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Lapointe v. Silko Motor Sales, Inc.

United States Court of Appeals, First Circuit

June 12, 2019

RAYMOND LAPOINTE, Plaintiff, Appellant,
SILKO MOTOR SALES, INC., Defendant, Appellee.


          David J. Oliveira for appellant.

          John F. Gleavy, with whom Lynch & Lynch was on brief, for appellee.

          Before Howard, Chief Judge, Lynch and Lipez, Circuit Judges.

          LIPEZ, Circuit Judge.

         In this diversity tort action, Raymond Lapointe seeks damages for a severe knee injury sustained when he slipped on fluid at an auto dealership that his company had been hired to clean. Finding that the dealership neither had a duty to warn Lapointe of the puddle nor acted negligently in failing to address it, the district court granted summary judgment for defendant Silko Motor Sales, Inc. After careful review of the facts and the law, we affirm. The district court properly found that Silko could not be found liable because Lapointe was "hurt by the very hazard he was required to remedy." Callahan v. Bos. Edison Co., 509 N.E.2d 1208, 1210 (Mass. 1987).


         We summarize the relevant facts, which are undisputed unless otherwise noted. Silko hired Jan-Pro Cleaning Systems ("Jan Pro") to clean its dealership, and the parties' written agreement specified that the cleaning tasks included "[m]achine scrub[bing] all service floors" six times per week, using a degreasing chemical provided by the dealership. At the time of his fall in July 2013, Lapointe was a regional manager for Jan Pro, where his responsibilities included filling in for the company's franchise owners when they were sick. On the evening that Lapointe slipped, he was substituting at Silko for a franchisee, as he had done there on previous occasions.

         Lapointe cleaned other parts of the Silko facility before entering the service area and, before scrubbing the floors there, he decided to dispose of trash in a dumpster outside. He headed toward the button that opened the service area garage door. As he walked around a pallet holding engine parts, he lost his balance and fell. Lapointe then noticed an accumulation of oil or transmission fluid on the floor near the pallet, which he estimated to be about eight inches in diameter and one-sixteenth of an inch deep. After his fall, Lapointe completed his work at the dealership, including cleaning the substance from the floor where he fell.

         Lapointe testified in his deposition that the pallet was waist high and placed on the floor in an area that Jan Pro ordinarily cleaned with an "auto scrubber" machine, using the Silko-provided degreaser. Describing the general area of his fall, Lapointe reported that "[s]ometimes there was a car on the ground, sometimes it was elevated like that so we could clean underneath it. . . . This was a typical scene in a garage. There was always three or four or five vehicles in the garage at night." Asked if, in the past, he would "clean up spots or oils or other transmission fluids," Lapointe responded:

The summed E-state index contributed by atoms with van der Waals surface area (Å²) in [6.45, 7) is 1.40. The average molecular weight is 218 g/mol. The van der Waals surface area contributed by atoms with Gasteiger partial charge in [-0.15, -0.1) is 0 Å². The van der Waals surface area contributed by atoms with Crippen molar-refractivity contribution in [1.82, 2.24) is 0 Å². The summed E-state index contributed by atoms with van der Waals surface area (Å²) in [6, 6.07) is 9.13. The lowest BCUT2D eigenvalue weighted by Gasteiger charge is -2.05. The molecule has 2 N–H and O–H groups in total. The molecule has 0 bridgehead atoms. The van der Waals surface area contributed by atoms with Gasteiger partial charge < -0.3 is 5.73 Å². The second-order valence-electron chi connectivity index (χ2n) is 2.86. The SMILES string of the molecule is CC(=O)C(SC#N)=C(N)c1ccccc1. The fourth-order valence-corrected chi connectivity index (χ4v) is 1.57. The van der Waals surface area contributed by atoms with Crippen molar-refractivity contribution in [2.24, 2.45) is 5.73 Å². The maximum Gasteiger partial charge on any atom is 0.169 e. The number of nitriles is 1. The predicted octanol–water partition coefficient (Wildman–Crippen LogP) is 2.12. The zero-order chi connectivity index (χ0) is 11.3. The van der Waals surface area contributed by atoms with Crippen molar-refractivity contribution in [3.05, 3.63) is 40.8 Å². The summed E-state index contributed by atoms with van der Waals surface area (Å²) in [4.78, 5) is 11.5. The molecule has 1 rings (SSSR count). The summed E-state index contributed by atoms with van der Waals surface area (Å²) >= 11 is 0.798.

Absolutely. You got to understand, this entire floor, there was oil and grease everywhere. People had been working all day long. This particular one was a puddle because the engine had leaked. But typically there would be oil and grease everywhere. And the machine with the chemical that they purchased, it was a very good chemical, and the machine did a very good job, but I hadn't gotten to that point yet.

         In a statement containing six facts in addition to those the parties agreed upon, see Mass. Loc. R. 56.1, Lapointe asserted that "he had never encountered stored automotive parts (engines, transmissions) as he did on the night in question and, therefore, was not aware of the risk of having those parts leak pools of slippery fluids." He also stated that Silko's policy called for its employees to "fully drain[]" automotive parts before placing them for disposal and to cover any spills resulting from drainage with absorbent mats.

         In March 2016, nearly three years after his fall and injury, Lapointe sued Silko in federal court, asserting common law claims for negligence and failure to warn.[1] In the negligence count, Lapointe alleged that Silko breached its duty to maintain its premises in a reasonably safe condition for persons whose presence was foreseeable, causing the service area floor to be "covered with a substance that presented an unreasonable risk of harm" to him. In the second count, Lapointe alleged that Silko breached its duty to warn him of that hazardous condition.

         Silko moved for summary judgment, which the district court granted primarily based on its determination that Silko owed Lapointe no duty of care because "the danger posed by the oil on the floor was objectively open and obvious." Lapointe v. Silko Motor Sales, Inc., No. 1:16-cv-10532-MPK, 2018 WL 3849855, at *4 (Aug. 10, 2018). The court found inapplicable a "narrow exception" to "the open and obvious rule in Massachusetts" that imposes a duty to remedy a blatant danger "where the defendant should have foreseen that injury was likely." Id. In addition, the court noted Massachusetts precedent holding that a property owner does not owe a duty of care to a plaintiff where "the danger presented to the ...

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